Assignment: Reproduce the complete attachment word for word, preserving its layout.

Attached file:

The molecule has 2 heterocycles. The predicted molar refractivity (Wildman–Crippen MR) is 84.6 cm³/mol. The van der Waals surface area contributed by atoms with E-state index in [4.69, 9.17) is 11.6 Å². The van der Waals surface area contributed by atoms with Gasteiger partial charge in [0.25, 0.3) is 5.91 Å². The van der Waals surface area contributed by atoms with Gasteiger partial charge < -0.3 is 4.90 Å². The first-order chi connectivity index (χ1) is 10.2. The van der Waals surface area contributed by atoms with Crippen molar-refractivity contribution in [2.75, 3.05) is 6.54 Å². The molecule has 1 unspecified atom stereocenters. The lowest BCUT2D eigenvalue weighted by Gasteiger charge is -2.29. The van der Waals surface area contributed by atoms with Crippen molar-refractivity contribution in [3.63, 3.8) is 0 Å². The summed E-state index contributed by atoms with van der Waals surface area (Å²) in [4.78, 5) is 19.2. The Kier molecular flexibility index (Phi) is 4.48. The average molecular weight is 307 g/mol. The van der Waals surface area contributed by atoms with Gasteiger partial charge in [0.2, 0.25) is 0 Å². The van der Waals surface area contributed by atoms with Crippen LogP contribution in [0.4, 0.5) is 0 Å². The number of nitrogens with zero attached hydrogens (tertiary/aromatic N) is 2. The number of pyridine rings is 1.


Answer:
The molecule has 2 heterocycles. The predicted molar refractivity (Wildman–Crippen MR) is 84.6 cm³/mol. The van der Waals surface area contributed by atoms with E-state index in [4.69, 9.17) is 11.6 Å². The van der Waals surface area contributed by atoms with Gasteiger partial charge in [0.25, 0.3) is 5.91 Å². The van der Waals surface area contributed by atoms with Gasteiger partial charge < -0.3 is 4.90 Å². The first-order chi connectivity index (χ1) is 10.2. The van der Waals surface area contributed by atoms with Crippen molar-refractivity contribution in [2.75, 3.05) is 6.54 Å². The molecule has 1 unspecified atom stereocenters. The lowest BCUT2D eigenvalue weighted by Gasteiger charge is -2.29. The van der Waals surface area contributed by atoms with Crippen molar-refractivity contribution in [3.63, 3.8) is 0 Å². The summed E-state index contributed by atoms with van der Waals surface area (Å²) in [4.78, 5) is 19.2. The Kier molecular flexibility index (Phi) is 4.48. The average molecular weight is 307 g/mol. The van der Waals surface area contributed by atoms with Gasteiger partial charge in [0.2, 0.25) is 0 Å². The van der Waals surface area contributed by atoms with Crippen LogP contribution in [0.4, 0.5) is 0 Å². The number of nitrogens with zero attached hydrogens (tertiary/aromatic N) is 2. The number of pyridine rings is 1.